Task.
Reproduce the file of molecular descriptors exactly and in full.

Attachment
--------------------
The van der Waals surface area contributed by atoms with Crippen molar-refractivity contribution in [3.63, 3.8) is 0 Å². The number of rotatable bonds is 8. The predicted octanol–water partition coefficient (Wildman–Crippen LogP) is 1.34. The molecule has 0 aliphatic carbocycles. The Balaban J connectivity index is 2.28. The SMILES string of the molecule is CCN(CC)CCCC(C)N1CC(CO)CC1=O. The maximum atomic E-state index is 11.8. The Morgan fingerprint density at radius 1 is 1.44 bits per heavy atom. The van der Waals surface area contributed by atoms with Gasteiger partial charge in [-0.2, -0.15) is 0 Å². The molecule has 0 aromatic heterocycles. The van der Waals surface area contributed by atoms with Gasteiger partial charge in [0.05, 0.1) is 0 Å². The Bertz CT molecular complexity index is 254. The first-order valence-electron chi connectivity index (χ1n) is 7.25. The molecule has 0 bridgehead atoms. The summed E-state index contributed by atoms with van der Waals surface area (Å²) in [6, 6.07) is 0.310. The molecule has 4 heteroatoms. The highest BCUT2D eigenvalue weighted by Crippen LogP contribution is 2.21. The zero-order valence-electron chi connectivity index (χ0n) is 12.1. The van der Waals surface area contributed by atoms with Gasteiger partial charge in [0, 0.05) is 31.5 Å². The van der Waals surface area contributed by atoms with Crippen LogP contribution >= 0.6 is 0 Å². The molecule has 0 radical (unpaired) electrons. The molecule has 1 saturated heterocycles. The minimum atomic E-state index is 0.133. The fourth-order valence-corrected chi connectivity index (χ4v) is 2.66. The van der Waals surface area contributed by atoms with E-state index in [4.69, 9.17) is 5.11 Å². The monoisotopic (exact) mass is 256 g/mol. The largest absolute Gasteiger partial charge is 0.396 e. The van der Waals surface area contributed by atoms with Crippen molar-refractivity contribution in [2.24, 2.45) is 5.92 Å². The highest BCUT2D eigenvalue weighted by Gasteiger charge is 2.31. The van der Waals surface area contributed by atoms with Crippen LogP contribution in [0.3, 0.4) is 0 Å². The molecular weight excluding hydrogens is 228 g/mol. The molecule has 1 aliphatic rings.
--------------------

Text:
The van der Waals surface area contributed by atoms with Crippen molar-refractivity contribution in [3.63, 3.8) is 0 Å². The number of rotatable bonds is 8. The predicted octanol–water partition coefficient (Wildman–Crippen LogP) is 1.34. The molecule has 0 aliphatic carbocycles. The Balaban J connectivity index is 2.28. The SMILES string of the molecule is CCN(CC)CCCC(C)N1CC(CO)CC1=O. The maximum atomic E-state index is 11.8. The Morgan fingerprint density at radius 1 is 1.44 bits per heavy atom. The van der Waals surface area contributed by atoms with Gasteiger partial charge in [-0.2, -0.15) is 0 Å². The molecule has 0 aromatic heterocycles. The van der Waals surface area contributed by atoms with Gasteiger partial charge in [0.05, 0.1) is 0 Å². The Bertz CT molecular complexity index is 254. The first-order valence-electron chi connectivity index (χ1n) is 7.25. The molecule has 0 bridgehead atoms. The summed E-state index contributed by atoms with van der Waals surface area (Å²) in [6, 6.07) is 0.310. The molecule has 4 heteroatoms. The highest BCUT2D eigenvalue weighted by Crippen LogP contribution is 2.21. The zero-order valence-electron chi connectivity index (χ0n) is 12.1. The van der Waals surface area contributed by atoms with Gasteiger partial charge in [0, 0.05) is 31.5 Å². The van der Waals surface area contributed by atoms with Crippen LogP contribution >= 0.6 is 0 Å². The molecule has 0 radical (unpaired) electrons. The molecule has 1 saturated heterocycles. The minimum atomic E-state index is 0.133. The fourth-order valence-corrected chi connectivity index (χ4v) is 2.66. The van der Waals surface area contributed by atoms with E-state index in [4.69, 9.17) is 5.11 Å². The monoisotopic (exact) mass is 256 g/mol. The largest absolute Gasteiger partial charge is 0.396 e. The van der Waals surface area contributed by atoms with Crippen molar-refractivity contribution in [2.24, 2.45) is 5.92 Å². The highest BCUT2D eigenvalue weighted by Gasteiger charge is 2.31. The van der Waals surface area contributed by atoms with Crippen LogP contribution in [0.3, 0.4) is 0 Å². The molecular weight excluding hydrogens is 228 g/mol. The molecule has 1 aliphatic rings.